Spain Deals with its Fascist Past | Europe| News and current affairs from around the continent | DW | 16.05.2005
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Spain Deals with its Fascist Past

The end of World War II didn't mean an end for fascist dictatorships in Western Europe -- in Spain, Francisco Franco ruled until his death in 1975. And only now, some say, is Spain truly confronting his legacy.


Confronting the past or wiping it away?

In a souvenir shop in the middle of Madrid's wealthy Salamanca district, there is a steady stream of customers who drop in to buy a pendant or a piece of memorabilia. But instead of plastic figures of flamenco dancers or matadors, this shop sells another type of souvenir -- those of the Franco regime.

There are bracelets and badges and flags, the eagle flag, various metal pendants and even an identity card of Franco, a pretend one with his thumb-print on the side. There is also a picture of Tejero, the man who attempted the coup back in 1981 that was an attempt to overthrow the democratic government of Spain.

Paco has run this shop for nearly thirty years. He says he's a proud supporter of the Falange, Spain's equivalent of the Nazis.

Split society

After decades of dictatorship, feelings in Spain towards its fascist past are very different to those in Germany, which has spent decades confronting its Nazi history. Many argue that only now Spanish society is really dealing with this part of its history.

For example, three decades after Franco's death, the government is finally willing to make changes to Franco's most imposing legacy: The Valley of the Fallen. This colossal burial chamber with its own church and monastery was built by Franco using republican prisoners of war as slave labor. Spain's government is about to make an historic decision that could change this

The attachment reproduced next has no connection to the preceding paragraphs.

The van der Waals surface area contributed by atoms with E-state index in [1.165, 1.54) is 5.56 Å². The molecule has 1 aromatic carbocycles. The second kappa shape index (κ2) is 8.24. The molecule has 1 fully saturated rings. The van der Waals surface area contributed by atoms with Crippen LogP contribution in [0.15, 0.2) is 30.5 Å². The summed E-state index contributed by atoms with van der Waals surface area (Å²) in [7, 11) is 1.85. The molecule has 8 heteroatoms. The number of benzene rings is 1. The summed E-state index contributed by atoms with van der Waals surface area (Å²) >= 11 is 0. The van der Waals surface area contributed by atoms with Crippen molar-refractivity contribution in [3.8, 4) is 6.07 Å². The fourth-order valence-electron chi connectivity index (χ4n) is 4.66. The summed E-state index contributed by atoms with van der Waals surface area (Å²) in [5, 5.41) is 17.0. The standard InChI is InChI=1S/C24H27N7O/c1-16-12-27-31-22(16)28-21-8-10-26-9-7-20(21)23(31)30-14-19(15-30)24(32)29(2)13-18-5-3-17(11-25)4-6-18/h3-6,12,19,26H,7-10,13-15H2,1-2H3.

enormous monument into an education centre about fascism.

Francisco Franco

His legacy lives on

At the same time, a shop like this is very indicative of the contradictions in Spain's modern democracy, ones illustrated by the customers who come here. They're not neo-Nazi thugs or fascists, but mainstream Spaniards including lots of young people.

These days, large numbers of Spaniards on the right don't feel shame about or responsibility for their fascist past. And many on the left of Spanish politics -- those whose families fought for the losing republican side during the Civil War in the 1930s -- still feel that Spanish society is divided into the winners of that war and the losers. Those on the winning side reaped the benefits of the victory, access to the best schools and the best jobs; the losers were excluded from society and still feel the consequences of losing in the Civil War today. Emilio Silva, from a nationwide association called Recovering the Historical Memory says the fascist past still hasn't been properly dealt with.

"In Spain, we have a lot of consequences, cultural consequences of the dictatorship," he said. "If we look at the past and we know the past, we can be more free. I think it's like psychoanalysis because we have to talk about our past to be a healthy society and I think it is very important."

No accounting for the bodies

There is plenty of critical literature about the Franco years but there's been no official calling to account for the crimes of dictatorship and no official recognition for the thousands who disappeared during those repressive four decades. Many are still in mass graves scattered about
the country. Only now the government has decided to make significant moves to set the record straight. Within months, changes will be made to Franco's most impressive legacy: a huge monument just outside Madrid, including his burial chamber, a church and a monastery. Some political groups want the dictator's remains moved from the site. Most just want basic information telling visitors the historical facts about the monument.

But not everyone is enthusiastic about the proposed changes. Gustavo Aristegui is a spokesperson for Spain's main opposition party, the conservative Popular Party.

Freie Wahlen in Spanien

Freedom and democracy after four decades

"Our transition from dictatorship to democracy is an example in Europe and I think that we've got to cherish this and not re-open wounds that have healed," he said.

"Leave things be, it's not an issue anymore, I mean people on the street are not worried about these things anymore."

Read on to learn more about Franco's legacy

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